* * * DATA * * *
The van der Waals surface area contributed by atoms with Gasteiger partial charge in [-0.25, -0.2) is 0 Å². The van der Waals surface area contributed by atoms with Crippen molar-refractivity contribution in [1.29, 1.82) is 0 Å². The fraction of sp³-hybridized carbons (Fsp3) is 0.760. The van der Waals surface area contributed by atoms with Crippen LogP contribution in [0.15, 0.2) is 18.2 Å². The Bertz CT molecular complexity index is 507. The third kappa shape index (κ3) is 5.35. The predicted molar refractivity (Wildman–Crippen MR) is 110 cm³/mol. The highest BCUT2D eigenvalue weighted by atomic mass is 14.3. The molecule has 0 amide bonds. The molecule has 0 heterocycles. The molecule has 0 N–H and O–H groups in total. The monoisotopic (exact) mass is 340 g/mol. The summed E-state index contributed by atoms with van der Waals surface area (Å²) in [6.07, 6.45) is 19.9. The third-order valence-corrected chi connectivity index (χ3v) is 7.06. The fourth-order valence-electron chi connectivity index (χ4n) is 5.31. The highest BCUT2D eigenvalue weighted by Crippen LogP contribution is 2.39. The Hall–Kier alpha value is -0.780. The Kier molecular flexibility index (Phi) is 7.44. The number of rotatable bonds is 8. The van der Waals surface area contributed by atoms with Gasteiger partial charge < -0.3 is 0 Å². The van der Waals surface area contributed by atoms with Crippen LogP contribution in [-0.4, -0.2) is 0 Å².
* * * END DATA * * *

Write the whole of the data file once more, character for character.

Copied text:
The van der Waals surface area contributed by atoms with Gasteiger partial charge in [-0.25, -0.2) is 0 Å². The van der Waals surface area contributed by atoms with Crippen molar-refractivity contribution in [1.29, 1.82) is 0 Å². The fraction of sp³-hybridized carbons (Fsp3) is 0.760. The van der Waals surface area contributed by atoms with Crippen LogP contribution in [0.15, 0.2) is 18.2 Å². The Bertz CT molecular complexity index is 507. The third kappa shape index (κ3) is 5.35. The predicted molar refractivity (Wildman–Crippen MR) is 110 cm³/mol. The highest BCUT2D eigenvalue weighted by atomic mass is 14.3. The molecule has 0 amide bonds. The molecule has 0 heterocycles. The molecule has 0 N–H and O–H groups in total. The monoisotopic (exact) mass is 340 g/mol. The summed E-state index contributed by atoms with van der Waals surface area (Å²) in [6.07, 6.45) is 19.9. The third-order valence-corrected chi connectivity index (χ3v) is 7.06. The fourth-order valence-electron chi connectivity index (χ4n) is 5.31. The highest BCUT2D eigenvalue weighted by Crippen LogP contribution is 2.39. The Hall–Kier alpha value is -0.780. The Kier molecular flexibility index (Phi) is 7.44. The number of rotatable bonds is 8. The van der Waals surface area contributed by atoms with Gasteiger partial charge < -0.3 is 0 Å². The van der Waals surface area contributed by atoms with Crippen LogP contribution in [-0.4, -0.2) is 0 Å².